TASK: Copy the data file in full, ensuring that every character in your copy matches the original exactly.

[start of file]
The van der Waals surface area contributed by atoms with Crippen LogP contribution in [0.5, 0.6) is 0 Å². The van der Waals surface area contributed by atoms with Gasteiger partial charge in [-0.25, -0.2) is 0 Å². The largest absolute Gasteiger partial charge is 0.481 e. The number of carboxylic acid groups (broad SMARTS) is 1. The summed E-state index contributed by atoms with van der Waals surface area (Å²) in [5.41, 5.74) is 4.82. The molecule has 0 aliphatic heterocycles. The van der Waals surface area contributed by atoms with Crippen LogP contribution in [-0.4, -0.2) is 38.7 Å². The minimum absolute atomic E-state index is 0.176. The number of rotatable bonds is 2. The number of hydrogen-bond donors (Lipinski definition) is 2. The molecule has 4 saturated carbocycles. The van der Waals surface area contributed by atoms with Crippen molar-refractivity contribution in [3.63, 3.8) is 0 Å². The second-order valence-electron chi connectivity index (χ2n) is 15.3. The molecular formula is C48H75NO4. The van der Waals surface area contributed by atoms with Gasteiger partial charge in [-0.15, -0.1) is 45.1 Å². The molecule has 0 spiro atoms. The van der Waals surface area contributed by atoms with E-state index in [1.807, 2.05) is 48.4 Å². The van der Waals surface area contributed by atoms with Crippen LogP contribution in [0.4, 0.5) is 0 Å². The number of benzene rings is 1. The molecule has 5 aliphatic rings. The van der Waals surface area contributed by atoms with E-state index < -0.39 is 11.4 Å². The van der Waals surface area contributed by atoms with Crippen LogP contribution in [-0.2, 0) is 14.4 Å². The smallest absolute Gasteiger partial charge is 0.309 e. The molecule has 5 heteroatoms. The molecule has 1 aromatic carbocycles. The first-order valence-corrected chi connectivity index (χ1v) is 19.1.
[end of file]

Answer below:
The van der Waals surface area contributed by atoms with Crippen LogP contribution in [0.5, 0.6) is 0 Å². The van der Waals surface area contributed by atoms with Gasteiger partial charge in [-0.25, -0.2) is 0 Å². The largest absolute Gasteiger partial charge is 0.481 e. The number of carboxylic acid groups (broad SMARTS) is 1. The summed E-state index contributed by atoms with van der Waals surface area (Å²) in [5.41, 5.74) is 4.82. The molecule has 0 aliphatic heterocycles. The van der Waals surface area contributed by atoms with Crippen LogP contribution in [-0.4, -0.2) is 38.7 Å². The minimum absolute atomic E-state index is 0.176. The number of rotatable bonds is 2. The number of hydrogen-bond donors (Lipinski definition) is 2. The molecule has 4 saturated carbocycles. The van der Waals surface area contributed by atoms with Crippen molar-refractivity contribution in [3.63, 3.8) is 0 Å². The second-order valence-electron chi connectivity index (χ2n) is 15.3. The molecular formula is C48H75NO4. The van der Waals surface area contributed by atoms with Gasteiger partial charge in [-0.15, -0.1) is 45.1 Å². The molecule has 0 spiro atoms. The van der Waals surface area contributed by atoms with E-state index in [1.807, 2.05) is 48.4 Å². The van der Waals surface area contributed by atoms with Crippen LogP contribution in [0.4, 0.5) is 0 Å². The number of benzene rings is 1. The molecule has 5 aliphatic rings. The van der Waals surface area contributed by atoms with E-state index < -0.39 is 11.4 Å². The van der Waals surface area contributed by atoms with Crippen LogP contribution in [-0.2, 0) is 14.4 Å². The smallest absolute Gasteiger partial charge is 0.309 e. The molecule has 5 heteroatoms. The molecule has 1 aromatic carbocycles. The first-order valence-corrected chi connectivity index (χ1v) is 19.1.